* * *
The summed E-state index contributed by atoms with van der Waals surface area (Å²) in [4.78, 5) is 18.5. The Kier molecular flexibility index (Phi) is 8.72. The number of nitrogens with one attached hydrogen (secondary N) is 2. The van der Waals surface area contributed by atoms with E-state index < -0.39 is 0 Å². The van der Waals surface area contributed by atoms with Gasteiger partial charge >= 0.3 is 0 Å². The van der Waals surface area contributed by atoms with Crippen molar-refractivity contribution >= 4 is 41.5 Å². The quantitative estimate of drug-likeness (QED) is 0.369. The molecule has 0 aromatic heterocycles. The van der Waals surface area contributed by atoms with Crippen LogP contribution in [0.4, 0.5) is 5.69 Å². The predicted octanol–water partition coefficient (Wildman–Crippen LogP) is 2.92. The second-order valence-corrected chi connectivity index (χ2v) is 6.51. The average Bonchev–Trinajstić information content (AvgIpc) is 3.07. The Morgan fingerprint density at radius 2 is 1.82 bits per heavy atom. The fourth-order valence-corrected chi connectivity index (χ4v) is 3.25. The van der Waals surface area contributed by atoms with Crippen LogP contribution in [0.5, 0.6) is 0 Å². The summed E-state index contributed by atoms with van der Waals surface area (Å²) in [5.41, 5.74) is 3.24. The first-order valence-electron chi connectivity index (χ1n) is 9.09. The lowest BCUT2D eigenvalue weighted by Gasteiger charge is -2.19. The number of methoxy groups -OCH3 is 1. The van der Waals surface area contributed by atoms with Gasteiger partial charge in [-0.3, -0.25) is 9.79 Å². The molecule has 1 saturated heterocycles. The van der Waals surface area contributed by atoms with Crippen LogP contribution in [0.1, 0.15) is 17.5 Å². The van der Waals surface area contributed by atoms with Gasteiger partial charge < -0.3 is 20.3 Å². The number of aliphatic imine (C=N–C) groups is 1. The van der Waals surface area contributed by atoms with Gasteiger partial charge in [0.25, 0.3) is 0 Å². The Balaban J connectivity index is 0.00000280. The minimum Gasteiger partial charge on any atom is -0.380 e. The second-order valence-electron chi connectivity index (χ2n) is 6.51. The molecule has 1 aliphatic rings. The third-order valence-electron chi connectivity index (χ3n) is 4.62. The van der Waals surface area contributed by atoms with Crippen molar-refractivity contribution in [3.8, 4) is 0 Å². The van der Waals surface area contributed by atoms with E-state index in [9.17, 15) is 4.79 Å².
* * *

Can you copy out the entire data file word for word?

The summed E-state index contributed by atoms with van der Waals surface area (Å²) in [4.78, 5) is 18.5. The Kier molecular flexibility index (Phi) is 8.72. The number of nitrogens with one attached hydrogen (secondary N) is 2. The van der Waals surface area contributed by atoms with E-state index < -0.39 is 0 Å². The van der Waals surface area contributed by atoms with Gasteiger partial charge >= 0.3 is 0 Å². The van der Waals surface area contributed by atoms with Crippen molar-refractivity contribution >= 4 is 41.5 Å². The quantitative estimate of drug-likeness (QED) is 0.369. The molecule has 0 aromatic heterocycles. The van der Waals surface area contributed by atoms with Crippen LogP contribution in [0.4, 0.5) is 5.69 Å². The predicted octanol–water partition coefficient (Wildman–Crippen LogP) is 2.92. The second-order valence-corrected chi connectivity index (χ2v) is 6.51. The average Bonchev–Trinajstić information content (AvgIpc) is 3.07. The Morgan fingerprint density at radius 2 is 1.82 bits per heavy atom. The fourth-order valence-corrected chi connectivity index (χ4v) is 3.25. The van der Waals surface area contributed by atoms with Crippen LogP contribution in [0.5, 0.6) is 0 Å². The summed E-state index contributed by atoms with van der Waals surface area (Å²) in [5.41, 5.74) is 3.24. The first-order valence-electron chi connectivity index (χ1n) is 9.09. The lowest BCUT2D eigenvalue weighted by Gasteiger charge is -2.19. The number of methoxy groups -OCH3 is 1. The van der Waals surface area contributed by atoms with Gasteiger partial charge in [-0.3, -0.25) is 9.79 Å². The molecule has 1 saturated heterocycles. The van der Waals surface area contributed by atoms with Crippen LogP contribution in [0.1, 0.15) is 17.5 Å². The van der Waals surface area contributed by atoms with Gasteiger partial charge < -0.3 is 20.3 Å². The number of aliphatic imine (C=N–C) groups is 1. The van der Waals surface area contributed by atoms with Gasteiger partial charge in [0.25, 0.3) is 0 Å². The Balaban J connectivity index is 0.00000280. The minimum Gasteiger partial charge on any atom is -0.380 e. The second-order valence-electron chi connectivity index (χ2n) is 6.51. The molecule has 1 aliphatic rings. The third-order valence-electron chi connectivity index (χ3n) is 4.62. The van der Waals surface area contributed by atoms with Crippen molar-refractivity contribution in [3.8, 4) is 0 Å². The van der Waals surface area contributed by atoms with E-state index in [9.17, 15) is 4.79 Å².